But Jonah never got it

We ended “Ninevah: The Great City” with the encouraging fact that God does not just ask you to do something without also providing the tools for you to be successful at completing it. 1 Corinthians 10:12-13

In that reference we see another caution that if we think we are doing ok that we should be careful that we do not fall temptation which is common to mankind…which is disobeying God.
In Jonah 1:4-17 there is a lot but it starts with the Lord sending a great wind on the sea. This wind from the Lord then creates a violent storm that threatens to break the ship up.
The Lord is sending a hindrance to Jonah’s path NOT as a punishment for his disobedience but as a deterrent saying “If you keep going this way there is more pain and no joy. Stop, turn back, come back to me, and the pain will lessen and the joy will increase.”
This hindrance (the wind) causes other events that threaten to break your sin up so that you literally cannot move forward anymore in without great determination.
God is going to do anything in His power – which is everything – to stop you because He loves you! He loves you too much to let you continue in your sin. 1 John 4:9-12
But now at this point it is not just Jonah who is going to be experiencing the consequences of his sin. It is the other sailors. The sailors were frightened, they were innocent bystanders and began to try and do everything in their power to stop the calamity from becoming worse. People will try and do everything in their power to stop this God-given hindrance (which we know won’t work because God’s plan will not thwarted) and they will begin to panic.
Jonah’s sin has involved him and the other sailors. So let’s say that you received a mandate from the Lord to go and talk to someone. You say “no, I don’t know them. It’ll be awkward, no. I’ll go over to the other person I know” or you say “no, I’ll just not talk to anyone/go home.” Well you have not only sinned by being disobedient/not moving but now your sin has affected the person God wanted you to talk to. That person could have been a divine appointment that would have been extremely beneficial to the both of you, but no. You deprived them of that and God now has to use a different vessel who is willing.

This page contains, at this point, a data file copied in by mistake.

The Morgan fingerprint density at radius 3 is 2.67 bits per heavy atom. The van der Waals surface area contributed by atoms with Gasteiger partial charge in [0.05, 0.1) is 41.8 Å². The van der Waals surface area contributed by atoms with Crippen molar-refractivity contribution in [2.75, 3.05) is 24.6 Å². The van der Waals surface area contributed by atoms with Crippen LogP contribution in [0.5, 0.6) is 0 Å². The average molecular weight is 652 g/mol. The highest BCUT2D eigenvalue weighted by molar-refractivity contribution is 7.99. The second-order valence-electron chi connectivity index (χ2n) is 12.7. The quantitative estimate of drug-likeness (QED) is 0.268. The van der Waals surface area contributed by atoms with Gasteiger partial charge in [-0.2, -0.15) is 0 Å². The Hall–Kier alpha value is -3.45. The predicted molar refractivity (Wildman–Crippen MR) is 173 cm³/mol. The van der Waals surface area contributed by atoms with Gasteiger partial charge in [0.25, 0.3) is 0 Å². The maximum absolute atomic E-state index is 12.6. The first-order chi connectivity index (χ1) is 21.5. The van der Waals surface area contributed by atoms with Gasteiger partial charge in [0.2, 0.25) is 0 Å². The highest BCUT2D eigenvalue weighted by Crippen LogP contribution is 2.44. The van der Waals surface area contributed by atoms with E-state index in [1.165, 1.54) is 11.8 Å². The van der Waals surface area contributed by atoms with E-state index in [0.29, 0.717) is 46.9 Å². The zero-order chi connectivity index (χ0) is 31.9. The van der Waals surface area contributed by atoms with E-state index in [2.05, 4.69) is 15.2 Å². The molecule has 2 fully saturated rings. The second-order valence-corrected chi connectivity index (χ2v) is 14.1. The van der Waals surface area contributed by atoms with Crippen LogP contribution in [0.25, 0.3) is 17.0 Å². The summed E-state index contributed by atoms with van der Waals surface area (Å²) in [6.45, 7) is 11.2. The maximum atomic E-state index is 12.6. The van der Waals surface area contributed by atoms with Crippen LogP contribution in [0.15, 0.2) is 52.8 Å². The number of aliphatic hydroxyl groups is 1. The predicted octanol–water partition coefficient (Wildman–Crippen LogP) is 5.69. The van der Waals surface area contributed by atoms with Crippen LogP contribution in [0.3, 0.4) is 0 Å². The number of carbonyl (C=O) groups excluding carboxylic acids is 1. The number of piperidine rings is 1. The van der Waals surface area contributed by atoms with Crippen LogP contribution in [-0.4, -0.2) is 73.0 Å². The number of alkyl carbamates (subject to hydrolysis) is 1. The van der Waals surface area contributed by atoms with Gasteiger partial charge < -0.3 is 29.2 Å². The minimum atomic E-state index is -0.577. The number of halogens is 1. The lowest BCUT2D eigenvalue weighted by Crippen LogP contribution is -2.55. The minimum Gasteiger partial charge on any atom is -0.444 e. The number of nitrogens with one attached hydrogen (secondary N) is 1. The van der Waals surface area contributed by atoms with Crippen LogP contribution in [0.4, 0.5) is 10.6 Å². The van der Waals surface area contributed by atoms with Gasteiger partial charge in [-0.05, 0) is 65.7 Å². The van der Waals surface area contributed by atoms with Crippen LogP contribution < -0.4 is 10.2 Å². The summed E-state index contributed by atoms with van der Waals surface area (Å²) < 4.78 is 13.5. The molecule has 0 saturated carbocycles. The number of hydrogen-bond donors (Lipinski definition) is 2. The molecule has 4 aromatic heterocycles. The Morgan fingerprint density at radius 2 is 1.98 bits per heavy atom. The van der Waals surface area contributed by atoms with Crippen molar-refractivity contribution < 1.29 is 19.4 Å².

If you went to another person and started talking to them, the effect will nowhere near be as beneficial or filled with the Spirit as the “what if” would be. “What if I had spoken to that person like God told me to?” When you disobey, your disobedience affects and involves other people. They will not understand why things are affecting them, it is because you involved them by your disobedience.
Sooner or later, this sin is going to find you out. It’s going to call you out IF you don’t repent and turn back. You keep going on the path that God is trying to turn you back from, the sin is going to come out.
Look at Jonah 1:5b-8. Jonah is asleep (you may be comfortable in your sin! You may be thinking you are fine and dandy with what you are doing – even though you know you are going against God) and the captain comes to him. The chief person of all who are involved comes to Jonah and is like “WHAT ARE YOU DOING?!?!?!?! How on earth can you be comfortable with the current situation?? Why are you not trying to fix the situation like everyone else? Come on, come try to fix the problem with the rest of us! We are suffering, you have to as well.”